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A First View of Practical Chymistry (Chemistry), The Universal Magazine, vol. 1, December 1747

1747

The copper-plate print and text form the first part of a “complete Course of Chemistry in several lectures” by an inhabitant of Warwick Lane in London who calls himself “Chemicus”. The writer notes how chemistry originated in Asia and Egypt and was practised under the name alchemy in Arabia. He explores its spread into other nations and chemistry’s practical uses in medicine. He provides an indication of the scope of the subject through a detailed diagram, which contains the following:
1. a retort;
2. a pelican or circulatory vessel;
3. a crooked glass-pipe;
4. a tabulated retort;
5. a receiver;
6. a roundel to set glasses on;
7. a receiver with a glass-pipe adjusted to it, to make a vessel for digestion;
8. a subliming furnace, divided into several parts a-d;
9. the tin serpentine;
10. the glass-head;
11. the recipient of the serpentine;
12. the copper-tinned vessel, containing aqua vitae;
13. a furnace for diluting aqua vitae;
14. a matrass of rencounter;
15. the vaporous bath;
16. the furnace of the vaporous bath;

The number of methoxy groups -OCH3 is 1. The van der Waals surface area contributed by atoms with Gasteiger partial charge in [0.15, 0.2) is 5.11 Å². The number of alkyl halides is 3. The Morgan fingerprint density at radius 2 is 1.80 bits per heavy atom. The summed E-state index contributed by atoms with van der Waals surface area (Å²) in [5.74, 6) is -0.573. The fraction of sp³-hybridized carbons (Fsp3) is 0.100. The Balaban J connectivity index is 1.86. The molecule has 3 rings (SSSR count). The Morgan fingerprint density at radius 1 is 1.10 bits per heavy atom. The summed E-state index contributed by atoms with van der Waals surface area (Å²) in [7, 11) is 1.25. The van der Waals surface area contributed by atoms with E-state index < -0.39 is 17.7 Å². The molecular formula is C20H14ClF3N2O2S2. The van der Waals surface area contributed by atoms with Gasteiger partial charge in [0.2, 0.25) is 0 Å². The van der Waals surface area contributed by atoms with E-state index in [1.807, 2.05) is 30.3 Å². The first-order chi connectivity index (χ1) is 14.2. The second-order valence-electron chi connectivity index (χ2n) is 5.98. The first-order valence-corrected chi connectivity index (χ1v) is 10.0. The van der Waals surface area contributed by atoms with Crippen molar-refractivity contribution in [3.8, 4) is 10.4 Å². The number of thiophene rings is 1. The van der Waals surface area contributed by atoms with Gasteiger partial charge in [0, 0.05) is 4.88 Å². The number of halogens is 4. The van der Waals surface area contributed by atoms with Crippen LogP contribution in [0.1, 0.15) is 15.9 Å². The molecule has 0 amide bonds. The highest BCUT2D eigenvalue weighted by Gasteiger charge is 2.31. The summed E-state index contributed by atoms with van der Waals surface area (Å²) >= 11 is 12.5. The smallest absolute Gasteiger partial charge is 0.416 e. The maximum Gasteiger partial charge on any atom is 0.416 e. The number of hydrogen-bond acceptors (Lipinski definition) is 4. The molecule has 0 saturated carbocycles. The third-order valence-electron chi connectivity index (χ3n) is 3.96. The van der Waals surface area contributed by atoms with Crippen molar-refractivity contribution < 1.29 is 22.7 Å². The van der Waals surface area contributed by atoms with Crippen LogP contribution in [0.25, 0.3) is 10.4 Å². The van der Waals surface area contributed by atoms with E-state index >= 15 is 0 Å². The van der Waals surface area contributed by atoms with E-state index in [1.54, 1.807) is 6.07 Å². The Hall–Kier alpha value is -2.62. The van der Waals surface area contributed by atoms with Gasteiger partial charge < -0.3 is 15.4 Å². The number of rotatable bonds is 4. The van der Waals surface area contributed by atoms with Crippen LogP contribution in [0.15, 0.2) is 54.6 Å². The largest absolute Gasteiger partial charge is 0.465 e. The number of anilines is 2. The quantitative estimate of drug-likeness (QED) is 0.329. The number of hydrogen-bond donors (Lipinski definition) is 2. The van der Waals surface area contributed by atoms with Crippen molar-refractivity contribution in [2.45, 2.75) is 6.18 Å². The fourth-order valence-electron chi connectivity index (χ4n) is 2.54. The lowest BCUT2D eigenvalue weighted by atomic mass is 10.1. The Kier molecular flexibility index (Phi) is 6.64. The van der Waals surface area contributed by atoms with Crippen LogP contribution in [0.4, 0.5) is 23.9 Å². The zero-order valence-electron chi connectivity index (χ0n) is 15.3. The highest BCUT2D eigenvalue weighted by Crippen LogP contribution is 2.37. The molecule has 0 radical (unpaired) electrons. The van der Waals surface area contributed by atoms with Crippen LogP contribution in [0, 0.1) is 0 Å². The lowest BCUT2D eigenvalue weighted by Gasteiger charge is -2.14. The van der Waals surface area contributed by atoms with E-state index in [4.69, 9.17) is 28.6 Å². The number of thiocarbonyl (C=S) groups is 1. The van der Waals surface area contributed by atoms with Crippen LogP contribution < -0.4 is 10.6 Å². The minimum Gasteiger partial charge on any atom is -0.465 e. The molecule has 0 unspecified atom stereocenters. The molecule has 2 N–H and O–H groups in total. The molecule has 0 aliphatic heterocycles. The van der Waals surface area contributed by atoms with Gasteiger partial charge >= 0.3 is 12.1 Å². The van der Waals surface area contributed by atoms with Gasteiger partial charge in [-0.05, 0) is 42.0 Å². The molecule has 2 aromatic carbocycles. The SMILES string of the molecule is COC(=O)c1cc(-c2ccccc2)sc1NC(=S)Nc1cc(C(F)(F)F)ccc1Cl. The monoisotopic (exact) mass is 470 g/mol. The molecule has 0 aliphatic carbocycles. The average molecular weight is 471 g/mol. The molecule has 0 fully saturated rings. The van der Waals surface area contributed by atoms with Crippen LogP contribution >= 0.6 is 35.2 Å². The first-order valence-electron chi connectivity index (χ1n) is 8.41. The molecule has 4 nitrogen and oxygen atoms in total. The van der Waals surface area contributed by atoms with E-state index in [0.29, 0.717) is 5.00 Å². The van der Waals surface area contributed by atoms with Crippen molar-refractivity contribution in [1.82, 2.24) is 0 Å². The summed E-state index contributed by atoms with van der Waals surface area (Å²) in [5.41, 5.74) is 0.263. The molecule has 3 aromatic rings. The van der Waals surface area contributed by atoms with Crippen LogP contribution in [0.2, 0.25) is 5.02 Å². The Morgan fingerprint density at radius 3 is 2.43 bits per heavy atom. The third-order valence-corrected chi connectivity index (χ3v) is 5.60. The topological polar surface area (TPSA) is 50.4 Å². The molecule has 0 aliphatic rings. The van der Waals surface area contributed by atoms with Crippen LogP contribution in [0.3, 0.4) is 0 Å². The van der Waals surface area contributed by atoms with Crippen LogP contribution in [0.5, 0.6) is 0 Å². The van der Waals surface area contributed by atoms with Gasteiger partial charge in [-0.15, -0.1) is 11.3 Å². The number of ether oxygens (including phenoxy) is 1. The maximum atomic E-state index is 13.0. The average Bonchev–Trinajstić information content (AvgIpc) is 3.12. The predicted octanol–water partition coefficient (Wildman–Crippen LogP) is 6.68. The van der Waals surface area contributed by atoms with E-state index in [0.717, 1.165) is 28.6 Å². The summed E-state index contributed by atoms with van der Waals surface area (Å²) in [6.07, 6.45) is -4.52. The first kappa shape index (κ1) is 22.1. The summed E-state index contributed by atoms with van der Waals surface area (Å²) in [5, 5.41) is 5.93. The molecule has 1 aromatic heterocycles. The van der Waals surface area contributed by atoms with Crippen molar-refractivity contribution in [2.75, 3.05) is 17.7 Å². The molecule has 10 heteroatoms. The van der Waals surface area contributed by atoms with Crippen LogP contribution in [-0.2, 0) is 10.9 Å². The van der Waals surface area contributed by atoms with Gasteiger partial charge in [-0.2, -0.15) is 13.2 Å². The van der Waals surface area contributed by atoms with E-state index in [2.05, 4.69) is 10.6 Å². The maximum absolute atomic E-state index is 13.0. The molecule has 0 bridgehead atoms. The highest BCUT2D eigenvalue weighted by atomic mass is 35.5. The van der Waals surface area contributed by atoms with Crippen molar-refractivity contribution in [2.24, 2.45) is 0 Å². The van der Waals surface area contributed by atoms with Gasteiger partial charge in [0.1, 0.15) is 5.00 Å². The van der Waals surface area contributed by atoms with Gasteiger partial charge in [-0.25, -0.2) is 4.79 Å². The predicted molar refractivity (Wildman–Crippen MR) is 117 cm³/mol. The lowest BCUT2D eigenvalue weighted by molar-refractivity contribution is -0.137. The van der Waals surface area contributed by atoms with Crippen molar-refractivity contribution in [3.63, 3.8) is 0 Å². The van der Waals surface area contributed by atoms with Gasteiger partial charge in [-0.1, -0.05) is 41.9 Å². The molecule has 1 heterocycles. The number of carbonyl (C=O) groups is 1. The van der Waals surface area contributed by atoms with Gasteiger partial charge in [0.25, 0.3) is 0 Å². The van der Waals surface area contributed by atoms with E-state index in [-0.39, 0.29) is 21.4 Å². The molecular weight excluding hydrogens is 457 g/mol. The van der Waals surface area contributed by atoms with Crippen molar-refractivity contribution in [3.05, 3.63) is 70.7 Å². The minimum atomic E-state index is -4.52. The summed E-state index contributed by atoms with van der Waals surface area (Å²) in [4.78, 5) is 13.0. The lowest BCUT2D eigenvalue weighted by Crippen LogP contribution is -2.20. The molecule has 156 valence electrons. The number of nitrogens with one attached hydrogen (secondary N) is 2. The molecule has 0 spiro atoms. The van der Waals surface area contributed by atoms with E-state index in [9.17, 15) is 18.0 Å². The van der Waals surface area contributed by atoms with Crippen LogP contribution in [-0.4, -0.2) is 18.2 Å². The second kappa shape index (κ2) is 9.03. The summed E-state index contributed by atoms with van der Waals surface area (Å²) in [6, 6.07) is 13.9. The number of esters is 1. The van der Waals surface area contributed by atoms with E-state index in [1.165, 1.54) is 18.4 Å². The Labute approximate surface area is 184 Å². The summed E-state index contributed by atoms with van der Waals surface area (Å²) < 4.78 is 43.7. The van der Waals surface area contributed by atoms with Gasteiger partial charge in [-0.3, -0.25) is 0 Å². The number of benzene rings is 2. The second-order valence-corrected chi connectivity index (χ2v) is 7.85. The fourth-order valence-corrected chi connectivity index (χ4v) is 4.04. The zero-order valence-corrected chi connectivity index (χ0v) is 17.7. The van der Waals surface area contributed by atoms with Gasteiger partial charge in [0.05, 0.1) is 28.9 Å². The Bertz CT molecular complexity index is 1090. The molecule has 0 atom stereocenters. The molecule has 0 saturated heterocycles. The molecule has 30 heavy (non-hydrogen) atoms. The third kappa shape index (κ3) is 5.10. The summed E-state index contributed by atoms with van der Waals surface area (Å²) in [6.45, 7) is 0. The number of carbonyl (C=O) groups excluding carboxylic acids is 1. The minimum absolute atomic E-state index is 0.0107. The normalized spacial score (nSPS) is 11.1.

17. the receiver to the vaporous bath;
18. the moor or death’s head;
19. a copper vessel tinned within;
20. the furnace;
21. a barrel containing water to cool the liquor that distils and the pipe that carries the liquor into the recipient;
22. the recipient;
23. the chemist at work;
24. a shelf of chemical books, etc.;
25. a labourer beating drugs in a mortar;
26. an apothecary’s shop.

Chemicus aims to continue his course and concludes: “I propose to delineate the Theory of this sublime art; in which I shall discourse of Metals, Salts, Sulphur, Stones, Vegetables, Animals, and of the benefit of this art of Chemistry in Natural Philosophy, and the mechanic arts, as well as in Physic.”

Chemistry had become part of the culture of an educated man by the mid 18th century. The Royal Society provided an intellectual focus and travelling lecturers used chemical experiments as part of their repertoire as educators and entertainers. An understanding of chemistry became an important requirement for agricultural improvement, the ceramics industry and metal manufacturing. In the late 18th century, the inventors and entrepreneurs of the Lunar Society such as Matthew Boulton, Samuel Galton junior, James Keir, Joseph Priestley and Josiah Wedgwood engaged in the theoretical study of chemistry and its practical application.

Source: The Universal Magazine, vol. 1, December 1747 (London, John Hinton, 1747), pp 331-333.

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Image courtesy of: Birmingham Central Library/Local Studies and History
Donor ref: BO52/The Universal Magazine 1747 p332
Text by: Malcolm Dick
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